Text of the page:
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Lecture

Baier (Lecture Schemata 9)

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Department
Philosophy
Course
PHIL 1200
Professor
David Matheson
Semester
Winter

Description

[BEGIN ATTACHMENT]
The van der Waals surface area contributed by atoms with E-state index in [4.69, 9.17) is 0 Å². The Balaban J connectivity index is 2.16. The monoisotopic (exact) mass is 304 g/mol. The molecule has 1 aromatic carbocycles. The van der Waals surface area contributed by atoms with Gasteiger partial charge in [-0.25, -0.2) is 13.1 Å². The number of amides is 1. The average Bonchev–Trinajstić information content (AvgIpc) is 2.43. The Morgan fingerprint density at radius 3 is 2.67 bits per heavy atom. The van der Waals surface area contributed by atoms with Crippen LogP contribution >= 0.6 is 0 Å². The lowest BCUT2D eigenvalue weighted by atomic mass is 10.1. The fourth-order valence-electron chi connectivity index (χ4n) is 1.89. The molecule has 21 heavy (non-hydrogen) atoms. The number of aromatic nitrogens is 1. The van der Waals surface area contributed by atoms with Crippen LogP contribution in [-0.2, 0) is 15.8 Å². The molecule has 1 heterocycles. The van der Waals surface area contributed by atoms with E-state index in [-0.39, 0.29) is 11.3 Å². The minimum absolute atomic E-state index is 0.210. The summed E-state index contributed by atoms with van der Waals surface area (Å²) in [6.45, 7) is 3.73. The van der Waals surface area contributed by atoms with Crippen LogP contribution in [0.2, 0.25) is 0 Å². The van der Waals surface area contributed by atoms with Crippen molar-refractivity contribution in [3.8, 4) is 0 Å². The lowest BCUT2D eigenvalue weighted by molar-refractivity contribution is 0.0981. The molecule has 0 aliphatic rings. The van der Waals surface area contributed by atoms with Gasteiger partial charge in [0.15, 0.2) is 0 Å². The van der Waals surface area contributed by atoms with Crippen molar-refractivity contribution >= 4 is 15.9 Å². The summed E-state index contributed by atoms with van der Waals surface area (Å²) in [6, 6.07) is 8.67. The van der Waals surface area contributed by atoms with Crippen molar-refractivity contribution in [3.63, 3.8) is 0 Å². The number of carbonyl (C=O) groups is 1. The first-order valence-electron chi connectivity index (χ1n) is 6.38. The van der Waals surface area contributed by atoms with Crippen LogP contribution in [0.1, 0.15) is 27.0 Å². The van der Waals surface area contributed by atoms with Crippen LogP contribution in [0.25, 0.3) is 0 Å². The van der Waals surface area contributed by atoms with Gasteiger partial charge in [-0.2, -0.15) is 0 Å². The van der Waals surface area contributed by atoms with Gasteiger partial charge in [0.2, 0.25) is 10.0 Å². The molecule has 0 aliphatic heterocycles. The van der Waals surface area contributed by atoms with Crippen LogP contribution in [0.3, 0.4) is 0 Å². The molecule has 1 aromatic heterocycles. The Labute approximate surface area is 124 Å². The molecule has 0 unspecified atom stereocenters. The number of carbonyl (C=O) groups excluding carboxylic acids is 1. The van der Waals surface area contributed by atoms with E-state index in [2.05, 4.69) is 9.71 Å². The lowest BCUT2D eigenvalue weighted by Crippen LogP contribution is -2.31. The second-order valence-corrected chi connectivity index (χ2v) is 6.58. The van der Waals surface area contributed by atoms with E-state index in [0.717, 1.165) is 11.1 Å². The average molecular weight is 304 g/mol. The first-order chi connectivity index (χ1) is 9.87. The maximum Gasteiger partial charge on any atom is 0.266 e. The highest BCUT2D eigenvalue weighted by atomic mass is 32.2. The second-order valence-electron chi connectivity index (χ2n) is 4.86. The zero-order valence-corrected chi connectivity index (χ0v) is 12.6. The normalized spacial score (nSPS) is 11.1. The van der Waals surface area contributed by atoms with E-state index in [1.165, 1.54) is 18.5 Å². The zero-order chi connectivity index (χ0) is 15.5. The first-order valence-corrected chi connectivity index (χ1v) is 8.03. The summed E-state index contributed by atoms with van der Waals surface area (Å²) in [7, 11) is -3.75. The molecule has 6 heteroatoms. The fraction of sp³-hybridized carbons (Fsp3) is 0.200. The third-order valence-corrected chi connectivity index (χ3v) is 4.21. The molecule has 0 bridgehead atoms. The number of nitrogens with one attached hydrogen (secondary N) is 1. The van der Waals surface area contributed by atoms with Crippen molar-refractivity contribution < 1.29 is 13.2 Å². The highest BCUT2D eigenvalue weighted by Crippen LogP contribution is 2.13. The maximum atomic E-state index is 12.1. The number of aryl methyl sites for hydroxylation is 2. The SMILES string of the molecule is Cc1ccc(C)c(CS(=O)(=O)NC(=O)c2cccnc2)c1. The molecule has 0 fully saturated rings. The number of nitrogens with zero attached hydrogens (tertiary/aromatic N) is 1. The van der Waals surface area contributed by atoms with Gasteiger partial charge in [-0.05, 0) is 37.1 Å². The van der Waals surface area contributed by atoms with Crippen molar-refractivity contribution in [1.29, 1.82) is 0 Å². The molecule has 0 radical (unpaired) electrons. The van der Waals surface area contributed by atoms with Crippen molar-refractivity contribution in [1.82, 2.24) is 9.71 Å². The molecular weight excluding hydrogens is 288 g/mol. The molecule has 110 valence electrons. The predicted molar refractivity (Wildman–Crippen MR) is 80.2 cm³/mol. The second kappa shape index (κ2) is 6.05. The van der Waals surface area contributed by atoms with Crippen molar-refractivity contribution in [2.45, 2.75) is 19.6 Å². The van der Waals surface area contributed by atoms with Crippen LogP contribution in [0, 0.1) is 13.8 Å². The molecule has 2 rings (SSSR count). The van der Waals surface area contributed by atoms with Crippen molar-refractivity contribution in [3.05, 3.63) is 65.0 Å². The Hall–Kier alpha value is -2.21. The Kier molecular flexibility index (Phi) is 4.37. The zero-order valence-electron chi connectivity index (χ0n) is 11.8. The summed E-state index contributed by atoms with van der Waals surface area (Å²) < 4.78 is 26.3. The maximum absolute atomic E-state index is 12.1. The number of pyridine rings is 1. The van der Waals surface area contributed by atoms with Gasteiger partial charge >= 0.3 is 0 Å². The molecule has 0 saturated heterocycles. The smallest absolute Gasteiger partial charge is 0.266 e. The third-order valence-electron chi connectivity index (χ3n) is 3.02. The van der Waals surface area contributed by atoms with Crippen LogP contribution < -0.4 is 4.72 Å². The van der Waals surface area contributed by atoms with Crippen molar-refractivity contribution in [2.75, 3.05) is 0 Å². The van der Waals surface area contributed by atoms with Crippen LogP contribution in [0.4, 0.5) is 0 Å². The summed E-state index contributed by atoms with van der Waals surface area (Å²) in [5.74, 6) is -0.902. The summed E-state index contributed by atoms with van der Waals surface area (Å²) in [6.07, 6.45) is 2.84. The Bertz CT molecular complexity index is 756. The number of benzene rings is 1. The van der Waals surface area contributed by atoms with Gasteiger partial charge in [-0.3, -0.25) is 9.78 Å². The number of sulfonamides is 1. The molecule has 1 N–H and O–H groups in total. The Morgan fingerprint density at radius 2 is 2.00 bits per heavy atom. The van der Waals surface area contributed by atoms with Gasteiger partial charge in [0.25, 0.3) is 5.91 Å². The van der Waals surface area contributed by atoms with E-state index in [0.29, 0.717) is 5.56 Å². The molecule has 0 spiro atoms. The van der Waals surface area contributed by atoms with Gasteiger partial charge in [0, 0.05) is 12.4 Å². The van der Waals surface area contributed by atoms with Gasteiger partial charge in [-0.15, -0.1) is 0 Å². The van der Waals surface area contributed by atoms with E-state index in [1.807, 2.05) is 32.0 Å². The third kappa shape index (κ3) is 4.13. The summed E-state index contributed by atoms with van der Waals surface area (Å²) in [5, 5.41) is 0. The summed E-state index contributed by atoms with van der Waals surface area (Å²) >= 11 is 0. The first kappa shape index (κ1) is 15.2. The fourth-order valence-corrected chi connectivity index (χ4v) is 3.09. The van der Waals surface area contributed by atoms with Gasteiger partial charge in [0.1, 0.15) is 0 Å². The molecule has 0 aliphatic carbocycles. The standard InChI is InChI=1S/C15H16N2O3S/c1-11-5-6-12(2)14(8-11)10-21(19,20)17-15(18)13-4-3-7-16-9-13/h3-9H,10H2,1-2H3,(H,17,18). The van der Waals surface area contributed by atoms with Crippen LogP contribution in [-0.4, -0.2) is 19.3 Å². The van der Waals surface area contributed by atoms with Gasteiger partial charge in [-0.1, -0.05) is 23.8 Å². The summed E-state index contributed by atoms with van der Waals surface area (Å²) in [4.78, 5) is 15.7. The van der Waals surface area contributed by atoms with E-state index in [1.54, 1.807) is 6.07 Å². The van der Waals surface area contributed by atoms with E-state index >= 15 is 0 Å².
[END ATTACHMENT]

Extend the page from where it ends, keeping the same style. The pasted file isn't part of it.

9   Baier:  Obviating  the  need  for  the  transcendent     Science  vs.  religion?     Traditional  theistic  arguments     Objections  to  scientific  atheism  answered       The  objection  from  purposelessness       The  objection  from  death     In  his  contribution,  Austrian  born  American  philosopher  Kurt  Baier  notes  that  on  the   Christian  world  view—which  remains  in  broad  outlines  the  same  now  as  centuries  ago— the  falsity  of  Premise  2  of  the  Nihilist’s  Worry  is  a  given:     To  [a  Christian  living  in  the  Middle  Ages]  it  would  have  seemed  quite  certain  that  life  had   a  meaning  and  quite  clear  what  it  was.  The  medieval  Christian  world  picture  assigned  to   man  a  highly  significant,  indeed  the  central  part  in  the  grand  scheme  of  things.  The   universe  was  made  for  the  express  purpose  of  providing  a  stage  on  which  to  enact  a   drama  starring  man  in    the  title  role.  (82)     But,  Baier  continues,  since  the  modern  era  (roughly,  late  16  century  onwards)  and  the   development  of  natural  science,  this  world  view  has  been  crumbling.  The  result—assuming   that  the  central  scientific  challenges  to  the  Christian  world  view  will  hold  good  for  any   transcendentalist  world  view  that  we  might  take  seriously  in  connection  with  the  meaning   of  life—is  that  the  likes  of  Premise  2  of  the  Nihilist's  Worry  should  now  be  accepted.  Thus,   Baier  writes:     The  scientific  world  picture  which  has  found  ever  more  general  acceptance  from  the   beginning  of  the  modern  era  onwards  is  in  profound  conflict  with  all  this.  At  first,  the   Christian  conception  of  the  world  was  discovered  to  be  erroneous  in  various  important   details.  The  Copernican  theory  showed  up  the  earth  as  merely  one  of  several  planets   revolving  around  the  sun,  and  the  sun  itself  was  later  seen  to  be  merely  one  of  many  fixed   stars  each  of  which  is  itself  the  nucleus  of  a  solar  system  similar  to  our  own.  Man,  instead   of  occupying  the  center  of  creation,  proved  to  be  merely  the  inhabitant  of  a  celestial  body   no  different  from  millions  of  others.  Furthermore,  geological  investigations  revealed  that   the  universe  was  not  created  a  few  thousand  years  ago,  but  was  probably  millions  of   years  old.     Disagreements  over  details  of  the  world  picture,  however,  are  only  superficial  aspects  of   a  much  deeper  conflict.  The  appropriateness  of  the  whole  Christian  outlook  is  at  issue.  For   Christianity,  the  world  must  be  regarded  as  the  “creation”  of  a  kind  of  Superman,  a  person   possessing  all  the  human  excellences  to  an  infinite  degree  and  none  of  the  human   weaknesses,  Who  has  made  man  in  His  image,  a  feeble,  mortal,  foolish  copy  of  Himself.       …     As  the  natural  sciences  developed,  however,  more  and  more  things  in  the  universe  came   to  be  explained  without  the  assumption  of  a  supernatural  creator.  Science,  moreover,   could  explain  them  better,  that  is,  more  accurately  and  more  reliably….  In  fact,  scientific   explanations  do  not  seem  to  leave  any  room  for  this  hypothesis.  (83-­‐4)     2   “Could  explain  them  better”  and  “do  not  leave  any  room”  in  the  sense  that  the  hypothesis  of   atheism  is  more  rational  than  the  hypothesis  of  theism,  in  the  light  of  such  scientifically   respectable  principles  as  Ockham’s  Razor:     Ockham’s  Razor  (aka  the  Principle  of  Simplicity,  the  Principle  of  Parsimony):  _________   when you have two competing hypothesis or explanations that come to ________________________________________________________________________________________________________     ________________________________________________________________________________________________________.     (William  of  Ockham  (c.  1325)  was  a  late  medieval  philosopher  and  theologian  who  strongly   insisted  that  this  sort  of  principle  should  be  respected  in  theorizing  about  the  world.)     The  idea  is  that  if  you  have  two  competing  hypotheses,  designed  to  explain  a  given   phenomenon,  then,  provided  they  both  do  an  equally  good  job  of  explaining  the   phenomenon  in  all  other  respects,  you  should  accept  the  hypothesis  that  commits  you  to   fewer  kinds  of  claims  or  postulates  fewer  kinds  of  entities.     Ockham’s  Razor  thus  counsels  us  to  cut  away  unnecessary  commitments  in  attempting  to   explain  things,  because  the  more  we  are  committed  to  unnecessarily,  the  more  we  have  to   be  wrong  about.     In  effect,  although  he  doesn’t  come  right  out  and  say  so,  Baier  is  relying  on  principles  like   Ockham’s  Razor  when  he  suggests  that  science  has  made  religious,  theistic  worldviews  like   Christianity  unacceptable.  Postulating  God  in  addition  to  the  natural  world  that  science  can   explain  is  to  postulate  an  unnecessary  entity.     If  that  is  correct,  then  it  would  seem  that  the  only  rational  thing  to  do  is  to  accept  the  likes   of  Premise  2  of  the  Nihilist's  Worry.     But  maybe  this  isn't  correct:  maybe  all  else  is  not  equal,  in  the  sense  that  the  hypothesis  of   theism-­‐-­‐the  belief  that  there  is  a  God  in  addition  to  the  natural  world-­‐-­‐  is  necessary.  If  it  is   necessary  to  believe  that  there  is  a  God,  then,  despite  it's  greater  complexity,  the  hypothesis   of  theism  wouldn't  be  precluded  by  principles  like  Ockham's  Razor.     Traditional  theistic  arguments,  i.e.,  traditional  arguments  for  ________________________________     the existence of God ______________________________________________  are  intended  to  show  that  the  hypothesis  of  theism   is  necessary  in  this  sense.  In  assuming  that  the  hypothesis  of  theism  is  not  necessary,  Baier   is  in  effect  assuming  that  these  arguments  are  no  good.     To  decide  whether  we  agree  with  this  assumption  of  Baier's,  let's  consider  some  of  the   most  well  known  traditional  theistic  arguments.         3   1 The  Ontological  Argument  (Anselm  of  Canterbury,  c.  1095)   (Background  thoughts:  the  idea  of  God  =  the  idea  of  the  greatest  conceivable  being.  Also,  it’s   always  better  for  a  good  thing  to  exist  in  reality  than  merely  in  the  mind.)     P1  You  have  the  idea  of  God  in  your  mind.   you could not have the idea of God P2  If  God  didn't  exist  in  reality  as  well,  then  _____________________________________________________       ____________________________________________________________________________________________________.     (For  then  it  wouldn’t  be  the  idea  of  the  greatest  conceivable  being  that  you  have  in  your     mind—you  could  imagine  a  greater  or  better  being,  viz.,  one  that  exists  in  reality  as     well.)   C   Therefore,  God  exists  in  reality  as  well.     (The  name  of  this  argument  comes  from  the  Greek  word  for  the  being/nature/essence  of   something,  ontos.)     2 The  Cosmological  Argument  (Thomas  Aquinas,  c.  1250)   (Background  thoughts:  contingent  being  =  something  that  might  not  have  existed;   necessary  being  =  something  than  must  always  have  existed.)     P1  Every  contingent  being  requires  _______________________________________________________________.   P2  The  natural  world  as  a  whole  (like  everything  within  it)  is  a  contingent  being.   C   Therefore,  the  natural  world  as  a  whole  requires  something  else—i.e.,  the  necessary     being  we  call  God—to  explain  it.     (Here,  the  name  comes  from  the  Greek  word  for  world,  cosmos.)     3 The  Teleological  Argument  (William  Paley,  c.  1790)   (aka  the  Argument  from  Design)     a high degree of complexity and order P1  The  natural  world  manifests  ___________________________________________________________________.   P2  A  high  degree  of  complexity  and  order  implies  purposeful  design.   C1  Therefore,  there  is  purposeful  design  behind  the  natural  world.     P3  Purposeful  design  implies  ______________________________________________________________________.   C2  Therefore,  there  is  a  designer  behind  the  natural  world,  i.e.,  God.       Even  if  we  agree  with  Baier's  (unstated)  assumption  that  none  of  these  traditional  theistic